I started making my own pedialyte mostly out of desperation.
Most babies and toddlers put things in their mouths frequently. Personally, my kid likes to lick things. Either way, lots of germs and nasties get passed around. It’s like licking roulette. And when she started a new daycare with more kids and more things to lick, I couldn’t survive without tylenol, tissues, and pedialyte.
Inevitably, you run out of one of those things and the trifecta is broken. And it’s late at night. And you’re sick too. And so is your husband. And the dog can’t go to the store for you because dogs don’t drive even if your toddler says they do.
What’s so magical about pedialyte anyway? My tired eyes staring at the back of the empty carton, it contains:
45 mEq Sodium
20 mEq Potassium (potassium chloride electrolyte)
25 g Dextrose (sugar)
So I began to think more about this and do a little research.
We use pedialyte (or any electrolyte drink for that matter) to help with the absorption of water. It’s basically just a mix of sugar, salt and potassium. The salt is what helps with the absorption of water. The advanced varieties also throw in some prebiotics, which aid the good bacteria in the digestive tract. Of note, sucrose (table sugar) is not used in pedialyte because it can increase dehydration. Pedialyte does use artificial sweeteners in their flavored drinks, but we won’t be needing that. With respect to salt-potassium-sugar ratios, it is higher in salt and potassium and lower in sugar compared to gatorade.
One teaspoon of table salt is equivalent to 110 mEq. So we need a little less than 1/2 teaspoon, but definitely more than 1/4 teaspoon of salt per liter of water to meet the sodium content. Sea salt would be a good choice as it is more natural and contains additional minerals. Baking soda contains sodium, so that could work too. Baking soda contains less sodium than table salt, so you’d need to use at least 1/2 teaspoon.
One mEq is about 75 mg of potassium. To get 20 mEq, you’d need about 1500 mg. Unfortunately, most of the foods that are high in potassium (nuts, beans, leafy greens) would be difficult to get into a drink. One banana has about 800 mg and one cup of coconut water has 600 mg.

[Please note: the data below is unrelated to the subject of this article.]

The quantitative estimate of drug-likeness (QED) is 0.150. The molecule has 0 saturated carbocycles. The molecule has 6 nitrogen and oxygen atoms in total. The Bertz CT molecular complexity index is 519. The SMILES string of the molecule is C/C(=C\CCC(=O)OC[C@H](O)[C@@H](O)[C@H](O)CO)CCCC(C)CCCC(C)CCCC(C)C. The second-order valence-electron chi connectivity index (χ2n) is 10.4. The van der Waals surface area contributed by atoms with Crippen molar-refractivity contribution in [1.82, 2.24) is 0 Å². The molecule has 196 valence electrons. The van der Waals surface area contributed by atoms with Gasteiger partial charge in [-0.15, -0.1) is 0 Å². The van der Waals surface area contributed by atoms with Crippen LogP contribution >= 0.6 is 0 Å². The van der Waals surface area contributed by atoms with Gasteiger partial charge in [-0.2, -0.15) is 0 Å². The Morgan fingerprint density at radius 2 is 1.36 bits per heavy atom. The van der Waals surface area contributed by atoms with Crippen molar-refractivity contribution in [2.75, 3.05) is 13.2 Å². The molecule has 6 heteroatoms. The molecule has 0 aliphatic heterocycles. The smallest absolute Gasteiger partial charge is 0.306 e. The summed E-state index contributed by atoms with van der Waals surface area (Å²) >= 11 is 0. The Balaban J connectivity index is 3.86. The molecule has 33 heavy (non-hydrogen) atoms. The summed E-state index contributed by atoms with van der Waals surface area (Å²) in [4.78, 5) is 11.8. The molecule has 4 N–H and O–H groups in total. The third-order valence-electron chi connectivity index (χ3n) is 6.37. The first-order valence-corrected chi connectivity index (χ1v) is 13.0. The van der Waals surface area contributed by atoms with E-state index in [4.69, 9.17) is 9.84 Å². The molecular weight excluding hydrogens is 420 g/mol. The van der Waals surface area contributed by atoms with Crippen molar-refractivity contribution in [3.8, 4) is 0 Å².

If you’ve ever tasted pedialyte, you’ve probably noticed that it’s not very sweet. Dextrose (glucose) is much less sweet than sucrose (granulated sugar) and is sold as crystals or powder. It’s actually sold by nutrition stores and used as a post-workout supplement by body builders. The average person probably doesn’t have it laying around in the cupboard. Honey is an excellent source of dextrose. 3 1/2 tablespoons of honey equals 25.41 grams of dextrose. Although honey does contain some sucrose, it’s a negligible amount, less than 1 gram. Honey is not recommended for babies under twelve months.
Apricot Pedialyte Recipe (6 mos+)
Apricots are a good source of potassium and glucose.
- Water (filtered)
- scant 1/2 teaspoon table salt
- 1/2-3/4 cup dried apricots (depending on your tastes)
Place dried apricots in a small sauce pan with 1 cup of filtered water. Bring to a simmer and cook just until apricots are plump. Puree until very smooth. Add a little less than 1/2 teaspoon of baking soda to puree. Mix with 3 1/2 cups of filtered water. Yields a little more than 1 liter.
Pedialyte Recipe with Honey (12 mos+)
- 1 liter water (filtered)
- 3 1/2 tablespoons pure honey
- 1/2 teaspoon baking soda
Mix honey with a few tablespoons of hot water until dissolved. Add baking soda and stir until dissolved. Mix into 1 liter of filtered water.